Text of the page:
You may be Iron deficient or anaemic
A 2008 Australian study found that about 10% of women under 50 had depleted iron stores in their body. The number is even higher for Indigenous women over 14 (72%) and Indigenous children (79%). Iron deficiency could be due to increased demand, such as in pregnant or menstruating women and adolescent children. It could also be due to inadequate dietary intake or reduced ability to absorb iron. Left untreated for long periods, you could develop anaemia - a condition where the number or quality of red blood cells the body produces is abnormal.
However, some groups may be asymptomatic. For example, a 2009 Australian study of newly arrived migrant children (75% of which were African), showed that anaemia was prevalent in 15%, but without many symptoms.
For this reason, Dr. Magdalena Simonis, spokesperson from the Royal Australian College of General Practitioners (RACGP) advises people not to self-diagnose and start popping iron pills because they are tired.
“Iron deficiency anaemia can be the hallmark of disease such as malabsorption, chronic disease, connective tissue disorders, underlying blood loss that is 'occult' or silent such as bowel cancer and other forms of 'neoplasm' or malignancy,” she says.
In addition, iron deficiency isn’t the only form of anaemia that can cause tiredness, with a person’s cultural background also impacting their risk of anaemia and the type of deficiency. For instance, people from a Greek or Italian background are more likely to suffer a type of blood disorder known as Thalassemia. The condition can result in differing severities of anaemia and fatigue.
You may have thyroid problems
The butterfly shaped gland in your throat, responsible for many metabolic functions within your body may be producing insufficient or excessive amounts of thyroid affecting energy levels. Sometimes, the causes for the disturbance in hormone levels is due to underlying autoimmune conditions like Hashimoto’s and Grave’s disease. According to a 2014 study, people of African descent and Asians have an increased risk of developing Grave’s disease, where too much thyroid hormone is produced. The study also found that white people are more likely to develop Hashimoto’s, where the immune system attacks the thyroid itself, resulting in a fall in hormone production. Either way, fatigue, memory problems and weight fluctuations are some prevailing symptoms.
Even if you do not have one of these conditions, slightly decreased or elevated levels of Thyroid Stimulating Hormone (TSH) can result in subclinical hyperthyroidism or hypothyroidism with similar symptoms of tiredness and low cognition. It is estimated that subclinical hypothyroidism is prevalent in about 5% of Australia’s population.
However, it is important for you to seek professional medical opinion as an underactive thyroid can be a sign of other conditions like connective tissue disease or hormone changes in peri menopausal women, says Dr. Simonis.
You succumb often to infections
Respiratory and gastrointestinal infections in themselves can run your body down but sometimes, prolonged, recurrent and serious infections mean the ensuing fatigue gives rise to a malaise known as Chronic Fatigue Syndrome (CFS). A 2016 Australian study found that out of the patients registered as having CFS in a national database, symptoms reported ranged from fatigue lasting for at least six months, cognitive difficulties, sleep problems, muscle weakness and pain. Some people had suffered from Epstein Barr Virus or Ross River virus or were subjected to periods of undue stress, and most were women (78.61%), Caucasian and highly educated.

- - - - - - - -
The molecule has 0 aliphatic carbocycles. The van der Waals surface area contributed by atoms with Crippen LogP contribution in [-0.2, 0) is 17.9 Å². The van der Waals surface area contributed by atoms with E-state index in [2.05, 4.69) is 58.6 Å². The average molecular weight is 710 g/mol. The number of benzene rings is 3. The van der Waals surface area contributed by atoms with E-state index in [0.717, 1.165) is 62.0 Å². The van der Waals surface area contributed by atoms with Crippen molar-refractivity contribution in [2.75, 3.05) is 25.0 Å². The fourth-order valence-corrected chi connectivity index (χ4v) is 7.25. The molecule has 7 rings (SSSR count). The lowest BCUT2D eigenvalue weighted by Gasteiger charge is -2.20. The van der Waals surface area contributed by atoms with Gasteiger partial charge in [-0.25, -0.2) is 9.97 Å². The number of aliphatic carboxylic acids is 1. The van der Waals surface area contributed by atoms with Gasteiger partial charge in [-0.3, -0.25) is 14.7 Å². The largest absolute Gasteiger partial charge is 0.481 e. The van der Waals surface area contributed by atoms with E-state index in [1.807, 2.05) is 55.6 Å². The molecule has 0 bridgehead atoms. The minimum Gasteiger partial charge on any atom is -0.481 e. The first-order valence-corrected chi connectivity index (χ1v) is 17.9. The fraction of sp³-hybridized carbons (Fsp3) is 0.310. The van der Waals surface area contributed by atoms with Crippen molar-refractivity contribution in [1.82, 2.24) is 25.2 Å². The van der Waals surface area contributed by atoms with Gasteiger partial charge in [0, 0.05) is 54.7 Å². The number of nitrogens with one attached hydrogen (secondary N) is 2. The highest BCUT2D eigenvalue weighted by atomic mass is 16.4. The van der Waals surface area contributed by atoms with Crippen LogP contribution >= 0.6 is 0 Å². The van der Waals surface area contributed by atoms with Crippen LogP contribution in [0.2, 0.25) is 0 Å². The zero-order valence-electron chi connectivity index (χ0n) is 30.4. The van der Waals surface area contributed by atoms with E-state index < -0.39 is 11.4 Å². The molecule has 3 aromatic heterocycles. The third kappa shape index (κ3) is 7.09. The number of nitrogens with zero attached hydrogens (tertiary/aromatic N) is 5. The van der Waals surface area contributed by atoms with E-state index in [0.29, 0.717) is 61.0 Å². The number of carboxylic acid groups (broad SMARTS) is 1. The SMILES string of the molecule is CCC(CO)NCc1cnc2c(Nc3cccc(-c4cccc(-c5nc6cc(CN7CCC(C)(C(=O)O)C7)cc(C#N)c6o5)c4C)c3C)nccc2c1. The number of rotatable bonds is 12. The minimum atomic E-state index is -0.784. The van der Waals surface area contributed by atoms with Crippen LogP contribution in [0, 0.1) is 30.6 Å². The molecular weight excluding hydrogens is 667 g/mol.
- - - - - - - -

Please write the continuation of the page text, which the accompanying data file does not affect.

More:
However, CFS has many interpretations, Dr. Simonis warns.
“Some of these people suffer immune system deficiency, some have connective tissue diseases some have malabsorption issues, some have underlying depression causing the fatigue.”
She advises people to seek medical advice if infections last beyond three weeks, resolve slowly and then recur.
You are on a treadmill stuck on repeat
In other words, you either don’t use the word ‘No’ as often as you should or you have unrelenting standards, where nothing but perfection will suffice. The mental fatigue associated with keeping things in place and running smoothly could be making you tired. Studies show that women are especially prone to perfectionism and the feeling that they are not meeting the high standards they set for themselves. Furthermore, this cycle of constantly being on the go was associated with CFS and perfectionism was associated with developing eating disorders and depression – all of which are linked with fatigue.
You have coeliac disease
According to Coeliac Australia, approximately 1 in 70 Australians are affected by coeliac disease, where the body is so sensitive to gluten that tiredness, chronic inflammation and malnutrition can result.
If you have bloating or diarrhoea after eating meals containing gluten, or suffer from chronic anaemia or chronically low levels of vitamin B12, these could be all signs you are gluten intolerant, says Dr. Simonis.
Once only thought to afflict people from European backgrounds, recent studies suggest that the worldwide diagnosis of coeliac disease is on the rise – with people from Indian, Jewish and Middle Eastern backgrounds now being more likely to have the illness.